After taking down half the enemy forces, we’re given the suggestion to return to the aircraft carrier, land, and reload our weapons. We don’t seem too low on ammo, but decide to try it out. We switch on the guidance system, and again, it seems more of a hindrance than a help. Since the system must build a pathway on the spot that guides you to a safe landing, it devises a bizarre, convoluted trail that sends you banking all over the place in an attempt to line you up perfectly for an easy landing. We’re betting it’s easier just to line yourself up roughly to your landing point first before turning on the guidance system.
Above: Swooping close to the oil rig towers is just too tempting to pass up
Of course, after weaving all over the ocean and finally approaching the deck, we explode instantly when we land. Whoops – looks like we didn’t notice the text in the lower left corner of the screen informing us how to lower our landing gear. Strangely, when we respawn, we have tons of ammo and so don’t need to land to finish the mission. We do manage to explode again – although this time because we weaved too close to a tower on an oil rig.
The final mission takes us on a night bombing run in a distinctly fighter-looking craft that uses guided smart bombs. We take off from the aircraft carrier, flip on our night vision, and head for the coast. We have to stay above 5000m in order to avoid anti-aircraft fire, although this just provides immunity – we tested it out and dropping below the designated height did not result in instant death. Anyway, switching to the precision bombing view locks your craft into autopilot and gives you a nice top-down perspective. In order to take out the enemy ships, it takes pixel-perfect aim, but with plenty of bombs available it’s easy. In a nice touch, the bombs visibly curve in their flight paths as their computers guide them to their targets.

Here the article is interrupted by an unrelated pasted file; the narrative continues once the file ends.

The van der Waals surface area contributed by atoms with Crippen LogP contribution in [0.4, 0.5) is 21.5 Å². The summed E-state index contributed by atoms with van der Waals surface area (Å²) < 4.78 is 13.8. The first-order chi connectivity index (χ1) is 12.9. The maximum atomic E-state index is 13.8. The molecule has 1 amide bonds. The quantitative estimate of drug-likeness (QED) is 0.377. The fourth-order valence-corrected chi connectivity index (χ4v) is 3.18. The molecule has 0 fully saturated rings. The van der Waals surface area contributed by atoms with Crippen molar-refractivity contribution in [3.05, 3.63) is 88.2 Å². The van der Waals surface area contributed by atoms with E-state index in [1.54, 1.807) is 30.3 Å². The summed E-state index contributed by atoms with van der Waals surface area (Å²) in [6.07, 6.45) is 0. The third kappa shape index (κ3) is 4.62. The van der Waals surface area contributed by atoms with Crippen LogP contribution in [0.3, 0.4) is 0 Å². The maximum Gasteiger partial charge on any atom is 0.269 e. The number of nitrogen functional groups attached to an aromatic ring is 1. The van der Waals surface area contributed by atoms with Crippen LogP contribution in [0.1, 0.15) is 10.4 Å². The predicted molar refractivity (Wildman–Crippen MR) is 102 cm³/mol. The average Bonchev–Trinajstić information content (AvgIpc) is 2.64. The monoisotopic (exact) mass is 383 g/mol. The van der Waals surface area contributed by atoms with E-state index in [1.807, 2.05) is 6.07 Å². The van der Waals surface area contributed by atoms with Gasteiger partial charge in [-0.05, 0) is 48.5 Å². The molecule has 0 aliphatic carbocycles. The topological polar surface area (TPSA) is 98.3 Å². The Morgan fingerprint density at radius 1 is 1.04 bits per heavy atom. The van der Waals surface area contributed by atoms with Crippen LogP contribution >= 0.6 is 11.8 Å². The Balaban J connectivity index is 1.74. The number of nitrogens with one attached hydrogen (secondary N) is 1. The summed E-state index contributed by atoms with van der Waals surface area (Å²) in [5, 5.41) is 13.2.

Finally, enemy HELOs come after us once we’ve caused enough havoc, and since this time we’re not equipped with any missiles, we must use guns to take them out, and this also requires entering the anti-air danger zone. This proves surprisingly easy even if we take some damage. The last part of the mission sees three enemy trucks racing in opposite directions away from the city’s heart. We shoot back up to the flight ceiling and swap to bombs… only to find we don’t have clearance to fire because the risk of civilian casualties is too great. Not only is it a realistic touch, it also means we have to swoop low and take them out with strafing runs with our cannons.
Above: Your squadron buddies certainly aren't useless. In fact, we caught them stealing our kills numerous times
With the enemy properly vaporized, we fly home, this time remembering to lower our landing gear first. Looking back on the four missions, the diversity of gameplay can’t be argued. Does the sequel play it safe by not pushing the envelope? Perhaps. The additions it does have all seem to contribute positively to the complete package, even if the assisted piloting for refueling and landing seems a bit wonky. Will the game set the flight genre world on laser-guided fire? Not likely, but it looks like it will satisfy fans of the original HAWX, especially if it can maintain the gameplay diversity through all of its missions.
Aug 5, 2010